The Courier News from Blytheville, Arkansas on December 7, 1939 · Page 5
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The Courier News from Blytheville, Arkansas · Page 5

Blytheville, Arkansas
Issue Date:
Thursday, December 7, 1939
Page 5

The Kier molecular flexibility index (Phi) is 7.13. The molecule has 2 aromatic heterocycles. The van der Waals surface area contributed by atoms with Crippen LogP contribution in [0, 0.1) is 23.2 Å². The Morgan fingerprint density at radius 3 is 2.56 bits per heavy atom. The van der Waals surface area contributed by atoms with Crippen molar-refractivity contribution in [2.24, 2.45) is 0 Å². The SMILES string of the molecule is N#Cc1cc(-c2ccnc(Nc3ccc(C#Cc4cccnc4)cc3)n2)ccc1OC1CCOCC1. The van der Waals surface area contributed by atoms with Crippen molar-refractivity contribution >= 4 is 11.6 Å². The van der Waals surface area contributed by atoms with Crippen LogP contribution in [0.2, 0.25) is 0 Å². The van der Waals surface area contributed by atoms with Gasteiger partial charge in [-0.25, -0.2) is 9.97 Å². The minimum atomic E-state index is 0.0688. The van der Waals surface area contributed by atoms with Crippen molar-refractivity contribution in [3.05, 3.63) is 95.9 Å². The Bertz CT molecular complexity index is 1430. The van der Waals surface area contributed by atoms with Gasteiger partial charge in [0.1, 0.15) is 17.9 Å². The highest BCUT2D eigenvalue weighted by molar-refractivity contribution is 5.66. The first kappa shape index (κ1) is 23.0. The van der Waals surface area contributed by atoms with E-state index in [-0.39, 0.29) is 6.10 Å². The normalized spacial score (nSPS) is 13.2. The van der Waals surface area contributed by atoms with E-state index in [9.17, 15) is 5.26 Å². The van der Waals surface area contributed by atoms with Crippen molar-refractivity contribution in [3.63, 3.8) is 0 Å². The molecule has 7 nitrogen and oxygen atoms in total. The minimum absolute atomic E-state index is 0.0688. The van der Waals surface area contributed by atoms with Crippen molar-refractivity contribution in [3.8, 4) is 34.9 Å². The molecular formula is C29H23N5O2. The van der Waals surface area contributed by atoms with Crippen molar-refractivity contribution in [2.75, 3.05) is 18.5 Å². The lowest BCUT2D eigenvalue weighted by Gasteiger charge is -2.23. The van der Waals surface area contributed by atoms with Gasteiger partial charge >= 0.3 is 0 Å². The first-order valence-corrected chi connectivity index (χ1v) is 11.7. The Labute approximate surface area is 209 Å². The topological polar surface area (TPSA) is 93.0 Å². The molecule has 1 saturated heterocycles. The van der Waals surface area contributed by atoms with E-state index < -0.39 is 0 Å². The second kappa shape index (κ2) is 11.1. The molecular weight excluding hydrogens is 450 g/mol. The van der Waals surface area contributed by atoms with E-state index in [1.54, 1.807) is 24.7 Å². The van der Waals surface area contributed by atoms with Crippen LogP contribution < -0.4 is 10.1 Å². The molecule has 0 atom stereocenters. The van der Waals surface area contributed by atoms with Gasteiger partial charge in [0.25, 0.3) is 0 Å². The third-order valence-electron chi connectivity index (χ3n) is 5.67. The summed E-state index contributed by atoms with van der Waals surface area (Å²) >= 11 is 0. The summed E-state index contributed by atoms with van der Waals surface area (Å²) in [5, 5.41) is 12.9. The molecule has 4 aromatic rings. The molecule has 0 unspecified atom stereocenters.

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JTHURSDAY, DECEMBER 7, 1939 FORE IN SIP Kicking Away $70,000 BLYTHEVILLE, (ARKQ COURIER NEWS PAGE'flVE Both Are Veteran Shortstops, Not Likely To Be Regulars CINCINNATI, Dec. 7 <UPI—One of these rarest Of baseball deals an' iiiUa-clrcuit trade between the Natlonnl and American Leagues, ushered in (lie annual winter major leagues meetings today. The minor leaguers headed tor home after holding (he stage for three days. ••Rowdy Dick" Bin-tell, who cost Die New York Giants $00,000 a few • years ago, was shipped to tlie Detroit Tigers for Bill Rcgell. Both are veteran shortstops who were "washed up" with Iheir respective clubs. Waivers were, obtained on each before the intra-league deal coiilci be made. Although the deal wasn't confirmed until nearly midnight last night by Walter O. Brlggs, Detroit owner, it actually, was made on Monday. Neither player is likely to be a regular bill if either should break into a steady job it may be Bartell, who is a whoop and holler Buy who insists lie is far from through. Manager Del Baker of the Tigers Is high on Bartell, basing part of his enthusiasm on information obtained from Jimmy Dykes of Ihe White Sox who credited "Rowdy Dick" with being the life of the Cubs in the city series. Briggs, however, said that Bartell's acquisition doesn't mean the Tigers will relent in their efforts to get i:n- other shortstop. Manager Gabby Hartnett of the Cubs said Rogell will be used ns "shortstop insurance." Bogell, who is 35. was a regular with the Tigers from 1931 until last season when he played In only 71 games and batted .225. Bartell, who is 32, played in 107 (sanies last season and batted .241. He first came up with the Pirates in 1827 and played with three other clubs, the Phnlies, Giants and Cubs, before passing into the junior circuit. The Bariell-Rogell swap had a comical conclusion supplied by the Cubs' rcpresmtalivSs, Hartnett'and Scout Clarence Rowland, who continued to deny the deal had gene through even after Briggs had placed the official stamp on it. Business Manager Jack Zeller had obtained iinal confirmation of die -deal .from P. K. Wrigley, Cubs owner, in Chicago hours before the Chicago .contingent here was" ^11 on theif%y. Arrival.hcrc last night of Commissioner K. M. Landis caused new rumors about, what "the Judge" may be up to, but, a visit to the grey-thatched baseball cs»r was l' unproductive of any official news. . "I never talk aboill those things." Landis said. "If I have anything to say, I'll say it at the joint- meeting Saturday." Clark Griffith, the "Old Fox" of Washington, has gained at least one supporter for his proposal la prohibit pennant winners from acquiring a player in Its own league, except by waivers, as long as it holds the title. Alva Bradley of Cleveland said he would vote for Griffith's proposal. With Bill Terry finding no takers fcr Zefce Bomira, Washington is willing to lake the Giants' first taseman back for the waiver price of $7.500. If the Senators can't get Bonura he Is doomed to go to the Giants' Jersey City farm club. Conversation between Brooklyn and Cincinnati over a trade involving Ernie Lombard! failed I'. make any headway. The Dodgers ami Reds are two of the eagerest clubs to make tvade.s and are quite likely to put over something with somebody before the meeting closes. With clubs almost i.rainp;ing on each other in an effort to get outfielder Mas West, the Bees have just about decided to keep him. Leo Diirocher. Dodger manager, cracked that the Bees wanted more for West than the Cards did for Joe Mechvick. When Casey Stcn- pel. Bees' pilot, heard about. Durocher's remark, he said: "Well, tell Durocher (o get Mrrt- Thc score was a to 7 in favor of the New York Giants near the end of a terrifically fought «ame the Washington Redskins <it the Polo Grounds. On (he field goal try pictured above dependcd°thc <>ame and a share of the S70.0CO gate for the professional football championship playoff, Hooted from" IB- yard line by rookie Redskin fio Russell, the ball sails toward the goal posts. Referee Bill Hnllonin calls it "outside—no goal." War whoops from Redskins and their rabid rooters. Fans rush on the field, Washington players, screaming threats, surrojnd Hallorim. one lakes a punch at him. All wasted energy. Decision .stands, Giants win. wick and we'll trade him West' for Medwick even up." | Ex - D:dger Manager Burleigh : Grimes, who piloted Montreal last season, has been given his release but will be paid Ills salary of $10.000 under terms of a contract which still has a year to run tin- | less he gets another job. If he lands a spot, lie'll be paid the tiif- j ference between $10,000 and his salary. . Cotton Growers Vote, Dec. 9 'Lionized' Pooch A special bone and the medal he wears about liis neck were the reward of "Duke" who drove off three gunmen who tried to hold up his master's liquor store at Camden. N. J. The niecial was presented by Governor Moore and the bone was served at a Camden Lion's Club dinner in Duke's honor. ^Today's Sport Parade «y IIENKV AK-1.EMORB DAYTONA BEACH, Fla., Dec. 7. (UP)—If you've ever watched the horse r.f your choice standing wiong way around with a far away glint in his ejes while his rivals corniced out of tiieir starting stalls i like triglucncd gazelles, thsii ll s tc>i to ihe news given me today by,one of (tie world's outstanding turf experts. Tlie gentleman's name is Morphine McGinnity and I know he is an expert- because he wears a checkered coat, speaks out of the TSTflc'oIjhls month and refers to Herbert Baj'ard Sivopc as "me buddy, Hoib." McGinnity says the starting gate Corrigans have been cured lor go:d. He goes farther than that. McGinnity says a horse no longer can start a race on a tangent, no longer can beat the gate and no i longer can keep upward of 25.000 ] pa.pie stamping 1 their feet impa- i tieiuly while the assistant starters puil and tug at him for 15 minutes while he is brought into position. For electricity, like love, has conquered even the most stubborn of the bad post actrra. The electricity nas been injected into the old wooden gates. Bomb releases, trap doors and enough other gadgets have been added to outfit each individual stall as c:zily as a one- room apartment with kitchenette. ..steam heat and Irigidaires can be' .wded accrding to season. There have been many men watch their horses nap at the j barrier, including ourselves, but not i until Claude Puett watched one was cne matter taken seriously in hand. Puctt and several engineers from] a Los Angeles airplane factory' p:olcd their cash and their ingenuity and in. two years developed what was known as the Puett Gate. ' . The principle Ls a simple one. Each stall Ls equipped with a wire mesh door and a V-shaped back. Once a horse is backed into the stall, the rtoor is snapped shut and the .horse can neitner rear nor charge. The V back keeps him in pcrfccVHlignmcnt until the starter presses a butt:n which .swings open all the ttoors .simultaneously and gives every horse an even break. Tile floors are synchronized and are released by bomli lacks when the current. Is turned on. ,, Despite its obvious advantages, the S'liell device was greeted by American turfmen with all the warmth usually slv.wn a rattle-snake. The race track operators stared at it so icily that the inventors took the hint and the gate to Canada. They experimented with it on half mile tracks at Vancouver until they were sure of their product, then went to Lriigacrcs i Seattle. There the'gate'established itself as the greatest turf invention since the introduction of the totalizator. Post times were cut down to a minute and almost a flat IOC per cent (i oil starts were good. Next it was taken to Bay Meadows arid then to Pimlico in Baltimore where Alfred Gwynnc Vnnderbill adopted it wholeheartedly. Vanderbilt proved the gate's worth. In his stable, he. has the two most truculent horses in Amer- ica—Hcelily and Alrflaine. B:th 1940 COTTON MARKETING QUOTA KEFEKENDUJl ll.U.LOT Do you f.ii'or cotton marketing quotas for the I9U1 crop? If jou arc azainst nuctai put "X" in Ibij boi VRS NO II )ou arf tor quotas pul "X" in Ibis bcu Agrlcutlural Adjustment A'imintsfratian ?oimei3 in Ihis caiinly will volo December 3 on whether maitclinq quotas are to bo mado effective-for Iho 1940 cotton crop. Sample hallo! !o bo used is shown above. American farmers havo a market lor around 12 million boles of cotton pet year. Production dating Iho last 3 yeais is shown in (lie clioil: In 1537, without any marketing control measures available, producer planted a largo acreage which, wilh high yields, resulted in a record crop ol nearly 19 million bales. Cotton groweis approved motkcling quotas for handling thoir 1938 and 1933 crops, and production in each ol Iheso years was approximately 11,900.000 bales, yel Ihu suiplus produced in 1937 is si ill hanging over Ihe market. Marketing quotas am provided In Ihe farm program to forestall futlher increases in oui already largo collon supply and lo guarantee Ihol Iho non<oop«alor does IK! qol an unfair share ol the market lor American cotlon. Wert Optometrist "HE MAKES 'EM SEE" Over Joe Isaacs' Stoie Phoue 540 long have been regarded as terrors by assistant starters. But once they were bucked into the Puctt, device they developed manners seldom found outside of drawing rooms. And both <f them promptly- began winning. The gate idea is spreading now. A similar device, known as tlie K'cstinghousc gate, was introduced at Santa Anita mid will be used during the coming meeting. Most prominent turfmen predict that within two years one gate or the I ether will be standard equipment 1 at every American race track. But the entire project makes my friend Morphine very sad. Morphine, you see, is of nn older school. He believes electricity, instead of the gate, should be ad- miinstcrcd the horse. To Spur Art Talent INDIANAPOLIS. Ind. (UP) — Shortridge high school of Indianapolis is trying a new" experiment in progressive education, with a "hobby hall" set up t,-. enable students and teachers lo discover any possible art talent in fcrent fields. Students are given an opportunity for supervised work every afternoon and evening, a t drawinj. painting. wo:dwork, nictnl and leather handicraft, and innny other projects. Faculty members reported thai, enough studcnk have taken an interest in the wort: to keep the hall busy during nil its opcu hour.s. For 1938-1939 Government Loan Cotton Louis .See 107 So. 2nd. rlljthr.villc, Ark. PHONE Ki7 L.D. 1!) Since the fnorth century. mas has been observed as" a Christian festival. 1 Bar P. & G. Soap C v Cr y nr Kerosene I6J ill. V. i. IIis!ni,-.y fil Nortli I ML THE FAMILY - Soft shimmering Bios- ' Satin, bias cut to fit! Frothy Incu insertions at neck and hcmi Guaranteed «ot to rip! r i i A ,-rrfect OKI '" ltl WEE KID SHOES T3&J& .,( linen <-' r '«" • aliuniii"" 1 n ,Kl baby Ml')'^ ! HrtC:i Vo '1. 4^s'?'(^, • J25sH>.. -^ L^i^SrrSS^r-^----. * ^XZSf^fA''-/:'-: " ! *%: < .. ell '^^M/, I M^W A ^/-/^Clr?* /W/^ lianrt cm"""" ^s^f-^-^K' ^ curMVS - COUOIU>! >^«^5%^ f - ^-.f^^; ^"*v r\<^> \ T; •^s*-Ay j* \.-